Dabbling in politics

As you can see, this is not a letter.  I’ve also ventured outside my normal rules for blogging, as I never blog about politics.  But this specific little post has been brewing in my heart for a while. I need to get it off my chest…and then I realised: That’s exactly what my little blog is for.  If anyone is really offended by it…I’m not about to apologize.  This is my blog, and therefore I’m allowed to air my voice and my opinions here.

It’s a little something about South Africa’s beloved Nelson Mandela.  Don’t get me wrong.  I have respect for the man.  He’s come a long way in his 93 years and he has indeed achieved many great things.  He worked hard towards achieving equality for all, he uses his name to obtain funding for many great causes and on all accounts he seems to be a very nice guy.  He loves South Africa, and for that too I want to give him credit.  I think it’s great that South Africans can unite on his birthday and do something nice for their fellow countrymen…a noble cause indeed.  And I applaud the initiative.

What does make me sad however, is the way that he is being romanticized.  I watched a little piece on the news the other day.  And some organization had taken a whole bunch of school children and organized a sleep over for them at Robben Island and they were telling them stories about Nelson Mandela and showing them where he was locked up and where he did hard labour, etc.  And then the camera focussed on this little kid and he said:  “when I listen to this story I get really angry with the white people.  But (insert name of facilitator here) said we shouldn’t hold grudges.”  This statement made me sad and angry all at the same time.

Don’t get me wrong.  There were many things wrong with apartheid and everything around it.  And I am by no means a racist, nor do I support any form of discrimination against anyone.  But what everyone seems to forget is the fact that Nelson Mandela didn’t only go to jail for opposing the South AFrican government at the time.  He was a terrorist and in many ways involved with the deaths of innocent civilians.  It’s one thing to blow up military/police people during uprisings etc.  it is quite another to kill innocent people. In fact, I recall him once speaking after his release, and he himself admitted that he was in a way responsible for terrorist acts and therefore it was right for him to be in jail.  He will therefore NOT bear a grudge.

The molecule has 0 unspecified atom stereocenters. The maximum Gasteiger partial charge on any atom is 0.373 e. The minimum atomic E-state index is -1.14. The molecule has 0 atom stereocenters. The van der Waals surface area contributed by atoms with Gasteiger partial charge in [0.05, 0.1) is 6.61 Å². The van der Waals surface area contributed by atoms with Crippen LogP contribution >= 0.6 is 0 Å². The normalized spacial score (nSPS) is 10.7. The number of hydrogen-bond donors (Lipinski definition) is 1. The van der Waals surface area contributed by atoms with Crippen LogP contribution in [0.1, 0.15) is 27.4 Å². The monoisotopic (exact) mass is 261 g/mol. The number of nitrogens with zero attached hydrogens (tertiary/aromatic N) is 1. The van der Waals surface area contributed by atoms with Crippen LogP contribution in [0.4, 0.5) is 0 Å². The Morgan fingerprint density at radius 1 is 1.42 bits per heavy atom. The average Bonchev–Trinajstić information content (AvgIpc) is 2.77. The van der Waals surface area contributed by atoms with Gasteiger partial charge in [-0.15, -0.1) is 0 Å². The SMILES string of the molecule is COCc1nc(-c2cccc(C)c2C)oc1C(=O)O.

I look at all this fuss around Madiba and I weigh that up against some of the less than saintly things he did in his youth and I wonder how the families of his victims must feel.  How much it must hurt them when he is labeled a saint and practically worshiped by some.  Did he have a good cause? Sure he did.  Apartheid was wrong no matter how you look at it.  Does it justify the killing of innocent people? never!  It is also here that I would like to point out to all those people who love to accuse SA of having a sordid past called Apartheid that SA was no worse than some other countries.  The only difference between, say SA and the US was that South Africa dared to give it a name.  Thereby making it a tangible thing.

It makes me sad to think that Madiba’s struggle is being romanticized and that people are not being told the full story.  To be perfectly honest, I’m tired of all the hype.  Yes, he has achieved many things, and I think South Africans in general owe him a big thank you.  But that thank you is only owed to him for the latter part of his life.  I’m so tired of the fact that only half-truths are being celebrated.  I’m white, I’m proud of it, I was never part of any form of apartheid and I resent the fact that people forget that every story has two sides.